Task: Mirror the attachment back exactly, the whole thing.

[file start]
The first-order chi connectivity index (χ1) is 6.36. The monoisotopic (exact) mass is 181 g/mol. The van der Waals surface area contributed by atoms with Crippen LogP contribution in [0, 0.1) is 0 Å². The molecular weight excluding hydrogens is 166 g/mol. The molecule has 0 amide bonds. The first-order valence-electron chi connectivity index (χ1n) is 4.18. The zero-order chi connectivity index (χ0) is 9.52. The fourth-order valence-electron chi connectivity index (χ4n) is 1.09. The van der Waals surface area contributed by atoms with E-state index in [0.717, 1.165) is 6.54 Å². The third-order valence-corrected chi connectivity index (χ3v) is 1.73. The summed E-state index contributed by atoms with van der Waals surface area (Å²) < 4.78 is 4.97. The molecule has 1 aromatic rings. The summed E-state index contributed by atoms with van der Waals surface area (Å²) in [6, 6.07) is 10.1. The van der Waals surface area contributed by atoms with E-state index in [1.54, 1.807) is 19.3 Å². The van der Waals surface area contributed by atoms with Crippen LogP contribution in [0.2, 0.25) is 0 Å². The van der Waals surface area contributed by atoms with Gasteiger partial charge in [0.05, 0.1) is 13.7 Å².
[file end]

The first-order chi connectivity index (χ1) is 6.36. The monoisotopic (exact) mass is 181 g/mol. The van der Waals surface area contributed by atoms with Crippen LogP contribution in [0, 0.1) is 0 Å². The molecular weight excluding hydrogens is 166 g/mol. The molecule has 0 amide bonds. The first-order valence-electron chi connectivity index (χ1n) is 4.18. The zero-order chi connectivity index (χ0) is 9.52. The fourth-order valence-electron chi connectivity index (χ4n) is 1.09. The van der Waals surface area contributed by atoms with E-state index in [0.717, 1.165) is 6.54 Å². The third-order valence-corrected chi connectivity index (χ3v) is 1.73. The summed E-state index contributed by atoms with van der Waals surface area (Å²) < 4.78 is 4.97. The molecule has 1 aromatic rings. The summed E-state index contributed by atoms with van der Waals surface area (Å²) in [6, 6.07) is 10.1. The van der Waals surface area contributed by atoms with E-state index in [1.54, 1.807) is 19.3 Å². The van der Waals surface area contributed by atoms with Crippen LogP contribution in [0.2, 0.25) is 0 Å². The van der Waals surface area contributed by atoms with Gasteiger partial charge in [0.05, 0.1) is 13.7 Å².